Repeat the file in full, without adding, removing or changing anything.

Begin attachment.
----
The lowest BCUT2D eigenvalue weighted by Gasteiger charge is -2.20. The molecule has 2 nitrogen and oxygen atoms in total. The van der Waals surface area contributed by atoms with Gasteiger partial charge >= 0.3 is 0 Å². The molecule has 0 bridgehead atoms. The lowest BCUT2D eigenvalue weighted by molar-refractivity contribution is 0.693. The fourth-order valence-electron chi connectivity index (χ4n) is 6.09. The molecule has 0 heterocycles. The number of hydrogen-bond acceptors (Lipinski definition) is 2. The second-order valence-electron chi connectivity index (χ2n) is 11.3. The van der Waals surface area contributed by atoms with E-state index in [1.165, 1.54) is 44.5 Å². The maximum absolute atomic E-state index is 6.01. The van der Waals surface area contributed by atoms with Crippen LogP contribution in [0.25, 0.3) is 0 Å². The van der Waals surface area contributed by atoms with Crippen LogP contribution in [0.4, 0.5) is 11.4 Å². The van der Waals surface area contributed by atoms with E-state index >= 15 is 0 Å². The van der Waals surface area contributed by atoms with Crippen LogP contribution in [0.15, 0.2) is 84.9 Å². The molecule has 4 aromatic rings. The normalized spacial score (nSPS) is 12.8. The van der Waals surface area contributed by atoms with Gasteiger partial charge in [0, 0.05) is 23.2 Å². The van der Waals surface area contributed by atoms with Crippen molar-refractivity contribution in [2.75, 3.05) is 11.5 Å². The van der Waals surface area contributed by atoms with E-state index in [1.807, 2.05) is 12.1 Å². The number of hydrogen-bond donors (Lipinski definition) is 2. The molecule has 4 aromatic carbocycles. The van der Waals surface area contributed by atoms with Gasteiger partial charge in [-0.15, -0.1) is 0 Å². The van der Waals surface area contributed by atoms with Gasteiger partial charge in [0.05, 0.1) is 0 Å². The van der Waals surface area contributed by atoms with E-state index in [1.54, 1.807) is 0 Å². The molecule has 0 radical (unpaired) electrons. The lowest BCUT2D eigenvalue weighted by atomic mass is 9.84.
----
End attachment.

The lowest BCUT2D eigenvalue weighted by Gasteiger charge is -2.20. The molecule has 2 nitrogen and oxygen atoms in total. The van der Waals surface area contributed by atoms with Gasteiger partial charge >= 0.3 is 0 Å². The molecule has 0 bridgehead atoms. The lowest BCUT2D eigenvalue weighted by molar-refractivity contribution is 0.693. The fourth-order valence-electron chi connectivity index (χ4n) is 6.09. The molecule has 0 heterocycles. The number of hydrogen-bond acceptors (Lipinski definition) is 2. The second-order valence-electron chi connectivity index (χ2n) is 11.3. The van der Waals surface area contributed by atoms with E-state index in [1.165, 1.54) is 44.5 Å². The maximum absolute atomic E-state index is 6.01. The van der Waals surface area contributed by atoms with Crippen LogP contribution in [0.25, 0.3) is 0 Å². The van der Waals surface area contributed by atoms with Crippen LogP contribution in [0.4, 0.5) is 11.4 Å². The van der Waals surface area contributed by atoms with E-state index >= 15 is 0 Å². The van der Waals surface area contributed by atoms with Crippen LogP contribution in [0.15, 0.2) is 84.9 Å². The molecule has 4 aromatic rings. The normalized spacial score (nSPS) is 12.8. The van der Waals surface area contributed by atoms with Gasteiger partial charge in [0, 0.05) is 23.2 Å². The van der Waals surface area contributed by atoms with Crippen molar-refractivity contribution in [2.75, 3.05) is 11.5 Å². The van der Waals surface area contributed by atoms with E-state index in [1.807, 2.05) is 12.1 Å². The number of hydrogen-bond donors (Lipinski definition) is 2. The molecule has 4 aromatic carbocycles. The van der Waals surface area contributed by atoms with Gasteiger partial charge in [-0.15, -0.1) is 0 Å². The van der Waals surface area contributed by atoms with Gasteiger partial charge in [0.05, 0.1) is 0 Å². The van der Waals surface area contributed by atoms with E-state index in [1.54, 1.807) is 0 Å². The molecule has 0 radical (unpaired) electrons. The lowest BCUT2D eigenvalue weighted by atomic mass is 9.84.